Among the new products on display at the NCBA Trade Show in Nashville, “Next Enhance,” a new feed supplement from Novus International, sounded the tastiest.
Next Enhance is a plant-extract product derived from cinnamon and garlic oils. It probably would go well in a curry sauce, but is designed to use in feedyard rations. Stephanie Gable, global market manager for Novus, says multiple trials have shown the product favorably modifies rumen fermentation to significantly improve average daily gain and feed efficiency in growing and finishing cattle.
In a Novus summary of seven finishing trials conducted in the European Union and four in the United States, data show an average of about a 5 percent improvement in average daily gain and feed efficiency.
In a University of Illinois finishing trial using 158 steers, researchers fed Next Enhance to a control and a treatment group, and fed Rumensin to both groups. Over a 125-day feeding period, the group fed Next Enhance plus Rumensin had 4.5 percent better average daily gains and 4.8 percent better feed conversion than the group fed Rumensin alone.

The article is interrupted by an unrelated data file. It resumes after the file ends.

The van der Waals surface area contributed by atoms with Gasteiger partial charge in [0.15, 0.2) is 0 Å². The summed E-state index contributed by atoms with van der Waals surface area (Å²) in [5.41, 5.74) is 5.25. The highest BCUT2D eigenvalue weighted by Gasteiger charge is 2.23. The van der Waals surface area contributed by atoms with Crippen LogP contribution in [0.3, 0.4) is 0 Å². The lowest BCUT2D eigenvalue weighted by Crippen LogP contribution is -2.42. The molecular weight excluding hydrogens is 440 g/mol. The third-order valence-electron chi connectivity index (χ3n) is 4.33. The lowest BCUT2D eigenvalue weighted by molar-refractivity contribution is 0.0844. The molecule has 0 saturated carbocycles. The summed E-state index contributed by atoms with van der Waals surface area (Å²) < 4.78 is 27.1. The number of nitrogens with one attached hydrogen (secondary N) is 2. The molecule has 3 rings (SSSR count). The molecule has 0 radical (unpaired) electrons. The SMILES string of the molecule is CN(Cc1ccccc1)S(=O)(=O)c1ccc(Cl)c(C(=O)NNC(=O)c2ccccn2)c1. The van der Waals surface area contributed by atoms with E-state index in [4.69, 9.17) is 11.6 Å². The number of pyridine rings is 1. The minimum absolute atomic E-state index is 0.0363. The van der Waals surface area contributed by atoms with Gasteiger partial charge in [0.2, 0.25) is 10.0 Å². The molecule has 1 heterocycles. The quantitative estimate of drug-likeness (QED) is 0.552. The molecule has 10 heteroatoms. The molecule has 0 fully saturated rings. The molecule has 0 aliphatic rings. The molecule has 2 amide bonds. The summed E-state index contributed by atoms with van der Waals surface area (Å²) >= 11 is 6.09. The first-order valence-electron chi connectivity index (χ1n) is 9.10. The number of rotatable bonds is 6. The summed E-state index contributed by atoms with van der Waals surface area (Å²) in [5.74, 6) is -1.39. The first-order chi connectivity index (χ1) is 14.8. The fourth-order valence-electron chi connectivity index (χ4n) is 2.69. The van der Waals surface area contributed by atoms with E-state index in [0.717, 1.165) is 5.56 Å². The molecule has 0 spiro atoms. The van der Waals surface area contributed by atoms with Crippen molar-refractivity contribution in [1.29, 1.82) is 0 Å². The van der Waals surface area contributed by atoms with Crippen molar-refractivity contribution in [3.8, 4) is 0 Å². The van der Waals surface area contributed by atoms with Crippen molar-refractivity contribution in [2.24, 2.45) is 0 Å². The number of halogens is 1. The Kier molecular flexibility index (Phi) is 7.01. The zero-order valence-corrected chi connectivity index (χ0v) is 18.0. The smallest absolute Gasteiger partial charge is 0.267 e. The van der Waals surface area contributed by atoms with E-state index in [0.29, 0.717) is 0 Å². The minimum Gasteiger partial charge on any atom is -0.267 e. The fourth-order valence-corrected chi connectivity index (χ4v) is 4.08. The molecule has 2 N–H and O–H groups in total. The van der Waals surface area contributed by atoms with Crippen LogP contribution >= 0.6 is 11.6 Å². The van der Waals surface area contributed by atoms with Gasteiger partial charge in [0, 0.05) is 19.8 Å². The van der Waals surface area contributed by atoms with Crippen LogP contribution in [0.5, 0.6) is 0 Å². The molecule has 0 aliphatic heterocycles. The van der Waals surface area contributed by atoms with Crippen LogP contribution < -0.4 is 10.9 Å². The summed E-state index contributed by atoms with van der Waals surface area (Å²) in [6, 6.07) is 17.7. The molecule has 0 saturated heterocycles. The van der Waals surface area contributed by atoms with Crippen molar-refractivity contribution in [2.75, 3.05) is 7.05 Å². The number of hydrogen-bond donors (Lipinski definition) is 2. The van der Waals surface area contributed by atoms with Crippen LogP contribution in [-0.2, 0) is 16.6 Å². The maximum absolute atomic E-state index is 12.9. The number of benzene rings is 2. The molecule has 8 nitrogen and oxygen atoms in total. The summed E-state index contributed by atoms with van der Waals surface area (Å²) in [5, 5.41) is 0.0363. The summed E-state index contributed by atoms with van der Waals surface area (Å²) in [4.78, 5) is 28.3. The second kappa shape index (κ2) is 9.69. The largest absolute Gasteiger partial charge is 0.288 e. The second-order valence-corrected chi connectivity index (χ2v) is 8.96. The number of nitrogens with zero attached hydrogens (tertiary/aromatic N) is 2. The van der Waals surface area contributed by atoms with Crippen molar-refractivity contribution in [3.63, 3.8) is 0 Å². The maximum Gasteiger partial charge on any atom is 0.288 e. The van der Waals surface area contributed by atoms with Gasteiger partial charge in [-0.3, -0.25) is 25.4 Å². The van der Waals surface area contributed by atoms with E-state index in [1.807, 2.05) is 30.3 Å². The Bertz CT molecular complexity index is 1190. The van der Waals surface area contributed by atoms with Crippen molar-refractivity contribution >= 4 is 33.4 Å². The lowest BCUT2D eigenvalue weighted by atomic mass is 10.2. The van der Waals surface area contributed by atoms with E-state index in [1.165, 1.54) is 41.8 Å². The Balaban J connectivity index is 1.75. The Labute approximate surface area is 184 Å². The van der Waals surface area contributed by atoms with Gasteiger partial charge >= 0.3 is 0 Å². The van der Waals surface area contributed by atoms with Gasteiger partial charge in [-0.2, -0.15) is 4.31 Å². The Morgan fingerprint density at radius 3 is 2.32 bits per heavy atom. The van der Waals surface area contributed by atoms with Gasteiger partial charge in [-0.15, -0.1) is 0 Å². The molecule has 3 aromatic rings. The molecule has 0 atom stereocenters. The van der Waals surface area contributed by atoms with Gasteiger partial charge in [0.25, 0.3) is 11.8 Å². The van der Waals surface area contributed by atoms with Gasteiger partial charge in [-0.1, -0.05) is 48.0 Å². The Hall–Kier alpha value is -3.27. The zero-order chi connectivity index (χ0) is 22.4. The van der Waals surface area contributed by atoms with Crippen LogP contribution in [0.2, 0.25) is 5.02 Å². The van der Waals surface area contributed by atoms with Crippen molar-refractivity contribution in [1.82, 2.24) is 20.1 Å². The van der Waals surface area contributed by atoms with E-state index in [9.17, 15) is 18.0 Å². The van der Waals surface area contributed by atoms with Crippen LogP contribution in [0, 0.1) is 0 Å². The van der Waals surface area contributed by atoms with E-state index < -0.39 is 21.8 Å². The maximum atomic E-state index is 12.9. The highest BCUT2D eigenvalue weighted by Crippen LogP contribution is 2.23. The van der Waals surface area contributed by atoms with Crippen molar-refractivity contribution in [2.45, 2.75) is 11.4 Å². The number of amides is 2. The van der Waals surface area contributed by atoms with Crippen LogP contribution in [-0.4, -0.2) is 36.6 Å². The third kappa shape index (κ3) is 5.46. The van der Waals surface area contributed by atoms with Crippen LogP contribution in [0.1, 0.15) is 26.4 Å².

Gable says the product – derived from natural plant extracts – also fits in natural feeding programs. In a South Dakota natural-finishing trial, a group fed Next Enhance showed a 3.5 percent improvement in feed intake and a 4.5 percent improvement in average daily gain.
The active ingredients in Next Enhance are essential plant oils, which are volatile when exposed to air, Gable explains. So Novus uses a patented microencapsulation system called “Naturecoat” to seal the oils in tiny beads, protecting against volatilization until the feed reaches the animal’s rumen. The concept is similar to skilled chefs using freshly ground spices rather than powdered versions out of a jar, which have lost most of their essential oils and flavor during storage.
Gable says the product should be fed throughout the feeding period, and at a cost of just $0.04 per head per day, has shown to produce at least a five-to-one economic return on investment.
In these days of historically high feed costs, a product that improves gains and feed conversions might just be worth a … taste test.